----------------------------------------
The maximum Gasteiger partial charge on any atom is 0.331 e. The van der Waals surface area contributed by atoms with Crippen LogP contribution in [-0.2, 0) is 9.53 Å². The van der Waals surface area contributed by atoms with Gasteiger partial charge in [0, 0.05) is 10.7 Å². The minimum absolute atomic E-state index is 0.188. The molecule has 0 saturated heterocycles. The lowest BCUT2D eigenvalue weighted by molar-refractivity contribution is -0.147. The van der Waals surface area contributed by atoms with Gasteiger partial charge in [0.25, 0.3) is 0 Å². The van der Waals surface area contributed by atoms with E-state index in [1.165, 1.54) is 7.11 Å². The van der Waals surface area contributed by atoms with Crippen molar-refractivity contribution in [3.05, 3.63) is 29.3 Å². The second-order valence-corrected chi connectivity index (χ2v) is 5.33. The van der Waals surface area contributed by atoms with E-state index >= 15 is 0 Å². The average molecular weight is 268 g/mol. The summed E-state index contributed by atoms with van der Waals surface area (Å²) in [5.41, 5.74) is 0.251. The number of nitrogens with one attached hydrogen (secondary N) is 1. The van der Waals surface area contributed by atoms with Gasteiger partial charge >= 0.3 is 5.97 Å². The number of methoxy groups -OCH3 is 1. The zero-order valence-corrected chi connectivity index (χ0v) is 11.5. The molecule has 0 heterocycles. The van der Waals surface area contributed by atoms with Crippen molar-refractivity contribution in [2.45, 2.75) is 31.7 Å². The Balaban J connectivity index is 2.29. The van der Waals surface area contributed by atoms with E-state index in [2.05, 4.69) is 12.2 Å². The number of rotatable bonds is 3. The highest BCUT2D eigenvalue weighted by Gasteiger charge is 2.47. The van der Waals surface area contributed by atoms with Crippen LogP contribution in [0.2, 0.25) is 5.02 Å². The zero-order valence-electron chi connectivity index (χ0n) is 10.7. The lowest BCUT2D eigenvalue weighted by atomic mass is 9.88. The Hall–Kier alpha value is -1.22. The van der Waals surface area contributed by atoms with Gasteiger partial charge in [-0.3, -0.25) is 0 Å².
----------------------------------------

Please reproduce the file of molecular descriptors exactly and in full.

The maximum Gasteiger partial charge on any atom is 0.331 e. The van der Waals surface area contributed by atoms with Crippen LogP contribution in [-0.2, 0) is 9.53 Å². The van der Waals surface area contributed by atoms with Gasteiger partial charge in [0, 0.05) is 10.7 Å². The minimum absolute atomic E-state index is 0.188. The molecule has 0 saturated heterocycles. The lowest BCUT2D eigenvalue weighted by molar-refractivity contribution is -0.147. The van der Waals surface area contributed by atoms with Gasteiger partial charge in [0.25, 0.3) is 0 Å². The van der Waals surface area contributed by atoms with E-state index in [1.165, 1.54) is 7.11 Å². The van der Waals surface area contributed by atoms with Crippen molar-refractivity contribution in [3.05, 3.63) is 29.3 Å². The second-order valence-corrected chi connectivity index (χ2v) is 5.33. The van der Waals surface area contributed by atoms with E-state index >= 15 is 0 Å². The average molecular weight is 268 g/mol. The summed E-state index contributed by atoms with van der Waals surface area (Å²) in [5.41, 5.74) is 0.251. The number of nitrogens with one attached hydrogen (secondary N) is 1. The van der Waals surface area contributed by atoms with Gasteiger partial charge >= 0.3 is 5.97 Å². The number of methoxy groups -OCH3 is 1. The zero-order valence-corrected chi connectivity index (χ0v) is 11.5. The molecule has 0 heterocycles. The van der Waals surface area contributed by atoms with Crippen molar-refractivity contribution in [2.45, 2.75) is 31.7 Å². The Balaban J connectivity index is 2.29. The van der Waals surface area contributed by atoms with E-state index in [2.05, 4.69) is 12.2 Å². The number of rotatable bonds is 3. The highest BCUT2D eigenvalue weighted by Gasteiger charge is 2.47. The van der Waals surface area contributed by atoms with Crippen LogP contribution in [0.2, 0.25) is 5.02 Å². The zero-order valence-electron chi connectivity index (χ0n) is 10.7. The lowest BCUT2D eigenvalue weighted by atomic mass is 9.88. The Hall–Kier alpha value is -1.22. The van der Waals surface area contributed by atoms with Gasteiger partial charge in [-0.3, -0.25) is 0 Å².